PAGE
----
The many children of the East Capitol Dwellings public housing project were asleep when the fire started early yesterday, and in one apartment, according to fire officials, two of them were sleeping alone.
So, on the coldest morning of the season so far, 5-year-old Kylisha Halfacre and her 16-month-old brother Charlie, who neighbors said had gone to bed to the flicker of candlelight in an apartment without electricity, died when the candles apparently ignited a smoky blaze fueled by mattresses and bedspreads.
"I used to watch out for 'em sometimes because they were good friends with my boys," said neighbor Josephine Ross from her bed at D.C. General Hospital, where she was recovering yesterday from a broken ankle suffered when she jumped from her third-floor apartment to escape the fire. She said the family's electricity had been turned off Friday.
The Halfacre children's parents could not be reached for comment yesterday, but D.C. fire officials confirmed the reports by neighbors that the children were at home alone when the fire broke out. An investigation of the fire is continuing, a fire department spokesman said yesterday, but candles now appear to be the likeliest cause.
Charles C. Halfacre, who was identified as the father, told a reporter early yesterday that he was helping a friend move and was not at home when the fire started. He said he understood that the fire was ignited by a candle.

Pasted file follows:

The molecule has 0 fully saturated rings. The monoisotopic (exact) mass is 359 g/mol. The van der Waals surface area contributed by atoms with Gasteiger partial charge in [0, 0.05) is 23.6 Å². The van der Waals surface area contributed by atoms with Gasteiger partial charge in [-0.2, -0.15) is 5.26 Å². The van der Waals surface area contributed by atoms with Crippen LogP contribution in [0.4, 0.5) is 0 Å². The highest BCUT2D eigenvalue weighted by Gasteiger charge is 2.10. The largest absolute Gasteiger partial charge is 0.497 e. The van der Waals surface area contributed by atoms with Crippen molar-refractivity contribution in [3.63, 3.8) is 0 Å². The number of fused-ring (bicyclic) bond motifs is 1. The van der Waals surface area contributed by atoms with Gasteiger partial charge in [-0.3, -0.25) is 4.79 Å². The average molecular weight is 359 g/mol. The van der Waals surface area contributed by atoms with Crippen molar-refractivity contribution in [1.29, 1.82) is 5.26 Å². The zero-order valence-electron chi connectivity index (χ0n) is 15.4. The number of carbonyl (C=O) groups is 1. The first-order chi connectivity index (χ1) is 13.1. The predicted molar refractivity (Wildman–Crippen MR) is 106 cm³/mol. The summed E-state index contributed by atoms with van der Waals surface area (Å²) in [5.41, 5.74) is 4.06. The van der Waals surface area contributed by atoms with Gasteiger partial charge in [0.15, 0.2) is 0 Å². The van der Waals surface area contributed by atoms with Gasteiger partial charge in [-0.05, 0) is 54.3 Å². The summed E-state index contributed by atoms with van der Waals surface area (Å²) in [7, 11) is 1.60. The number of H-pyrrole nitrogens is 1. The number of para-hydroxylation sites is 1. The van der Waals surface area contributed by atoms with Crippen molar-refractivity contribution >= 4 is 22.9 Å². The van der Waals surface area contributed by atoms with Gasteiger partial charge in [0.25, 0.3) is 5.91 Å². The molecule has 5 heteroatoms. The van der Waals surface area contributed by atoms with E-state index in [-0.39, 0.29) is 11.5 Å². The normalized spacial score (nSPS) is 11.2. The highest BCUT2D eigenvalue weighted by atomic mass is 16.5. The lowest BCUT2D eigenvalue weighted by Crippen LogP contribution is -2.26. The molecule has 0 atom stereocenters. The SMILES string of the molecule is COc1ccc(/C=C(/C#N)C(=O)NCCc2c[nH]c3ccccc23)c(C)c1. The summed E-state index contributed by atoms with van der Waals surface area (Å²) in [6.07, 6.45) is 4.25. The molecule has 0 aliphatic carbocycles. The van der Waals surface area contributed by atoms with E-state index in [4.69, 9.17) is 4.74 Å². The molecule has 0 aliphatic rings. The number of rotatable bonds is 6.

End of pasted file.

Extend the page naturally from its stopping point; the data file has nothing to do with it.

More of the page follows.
Neighbors who tried to rescue the children said there were three older girls in the family who were visiting friends in the vicinity when the fire occurred.
In a neighborhood frequented by tragedy, where the crime rate is among the highest in the city, where the address of the apartment building on 58th Street NE -- 249 -- is spray-painted in black on a brick wall and half the apartments are vacant, boarded and vandalized, the death of two children by fire still cut through the emotional scar tissue and hit a nerve.
"I just can't understand it," said next-door neighbor Derrick Benson, 17, a high school dropout who, although dressed in party clothes that morning, kicked down the door and tried to crawl through the burning apartment to save the children.
"I yelled for them to come out, but there was a wall of hot ashes and flame," Benson said. "It was raining. I got my clothes all messed up and my hand cut, and the babies still died . . . . I wish it had been me rather than those babies."
Gabriel Lee, a 10-year-old playmate of the dead children, tried to sort out his feelings from his bed at D.C. General yesterday where he was recovering from smoke inhalation and struggled to hold back the tears.
"My mother woke me up and when I looked out of the window I saw fire," the boy said. "I tried to open my door but smoke came in." He said he had never been so scared in his life. Standing in his third-floor window, he watched as parents from the second floor tossed their children into the hands of neighbors. People were yelling for him to jump. He couldn't. Then he saw his mother, Josephine Ross, hit the ground.
Ross said yesterday that she had been calling her son's name, and when she didn't hear a response she had panicked and jumped.
"As soon as I jumped, I realized I had to go back and get them," Ross said. Suddenly, the fire trucks arrived and Gabriel and his brother Andre, 6, were rescued.